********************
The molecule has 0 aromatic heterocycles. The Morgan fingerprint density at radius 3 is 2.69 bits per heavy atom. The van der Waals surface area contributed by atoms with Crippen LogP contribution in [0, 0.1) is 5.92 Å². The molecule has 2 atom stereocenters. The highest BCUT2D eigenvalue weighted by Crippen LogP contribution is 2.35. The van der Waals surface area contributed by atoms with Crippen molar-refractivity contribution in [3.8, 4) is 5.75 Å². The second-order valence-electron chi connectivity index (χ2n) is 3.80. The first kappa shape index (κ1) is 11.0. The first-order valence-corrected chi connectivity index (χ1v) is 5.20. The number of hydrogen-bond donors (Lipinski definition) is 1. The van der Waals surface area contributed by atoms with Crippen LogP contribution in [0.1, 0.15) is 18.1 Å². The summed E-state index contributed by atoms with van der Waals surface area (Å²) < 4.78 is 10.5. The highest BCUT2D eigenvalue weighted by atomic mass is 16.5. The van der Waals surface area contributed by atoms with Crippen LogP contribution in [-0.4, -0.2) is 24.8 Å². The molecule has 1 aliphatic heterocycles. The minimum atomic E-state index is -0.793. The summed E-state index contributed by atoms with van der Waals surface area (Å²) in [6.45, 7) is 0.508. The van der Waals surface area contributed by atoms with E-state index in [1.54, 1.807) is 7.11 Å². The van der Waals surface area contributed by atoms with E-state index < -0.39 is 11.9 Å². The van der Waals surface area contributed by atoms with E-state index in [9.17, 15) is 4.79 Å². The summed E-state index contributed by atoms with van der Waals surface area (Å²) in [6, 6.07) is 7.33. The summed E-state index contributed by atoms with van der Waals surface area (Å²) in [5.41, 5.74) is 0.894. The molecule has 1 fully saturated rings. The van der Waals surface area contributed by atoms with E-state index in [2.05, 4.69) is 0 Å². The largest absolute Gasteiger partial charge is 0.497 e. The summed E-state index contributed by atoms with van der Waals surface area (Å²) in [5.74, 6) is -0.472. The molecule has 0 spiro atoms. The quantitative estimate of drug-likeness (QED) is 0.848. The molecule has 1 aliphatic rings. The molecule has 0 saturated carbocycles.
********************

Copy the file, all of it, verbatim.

The molecule has 0 aromatic heterocycles. The Morgan fingerprint density at radius 3 is 2.69 bits per heavy atom. The van der Waals surface area contributed by atoms with Crippen LogP contribution in [0, 0.1) is 5.92 Å². The molecule has 2 atom stereocenters. The highest BCUT2D eigenvalue weighted by Crippen LogP contribution is 2.35. The van der Waals surface area contributed by atoms with Crippen molar-refractivity contribution in [3.8, 4) is 5.75 Å². The second-order valence-electron chi connectivity index (χ2n) is 3.80. The first kappa shape index (κ1) is 11.0. The first-order valence-corrected chi connectivity index (χ1v) is 5.20. The number of hydrogen-bond donors (Lipinski definition) is 1. The van der Waals surface area contributed by atoms with Crippen LogP contribution in [0.1, 0.15) is 18.1 Å². The summed E-state index contributed by atoms with van der Waals surface area (Å²) < 4.78 is 10.5. The highest BCUT2D eigenvalue weighted by atomic mass is 16.5. The van der Waals surface area contributed by atoms with Crippen LogP contribution in [-0.4, -0.2) is 24.8 Å². The molecule has 1 aliphatic heterocycles. The minimum atomic E-state index is -0.793. The summed E-state index contributed by atoms with van der Waals surface area (Å²) in [6.45, 7) is 0.508. The van der Waals surface area contributed by atoms with E-state index in [1.54, 1.807) is 7.11 Å². The van der Waals surface area contributed by atoms with E-state index < -0.39 is 11.9 Å². The van der Waals surface area contributed by atoms with E-state index in [9.17, 15) is 4.79 Å². The summed E-state index contributed by atoms with van der Waals surface area (Å²) in [6, 6.07) is 7.33. The summed E-state index contributed by atoms with van der Waals surface area (Å²) in [5.41, 5.74) is 0.894. The molecule has 1 fully saturated rings. The van der Waals surface area contributed by atoms with E-state index in [2.05, 4.69) is 0 Å². The largest absolute Gasteiger partial charge is 0.497 e. The summed E-state index contributed by atoms with van der Waals surface area (Å²) in [5.74, 6) is -0.472. The molecule has 0 spiro atoms. The quantitative estimate of drug-likeness (QED) is 0.848. The molecule has 1 aliphatic rings. The molecule has 0 saturated carbocycles.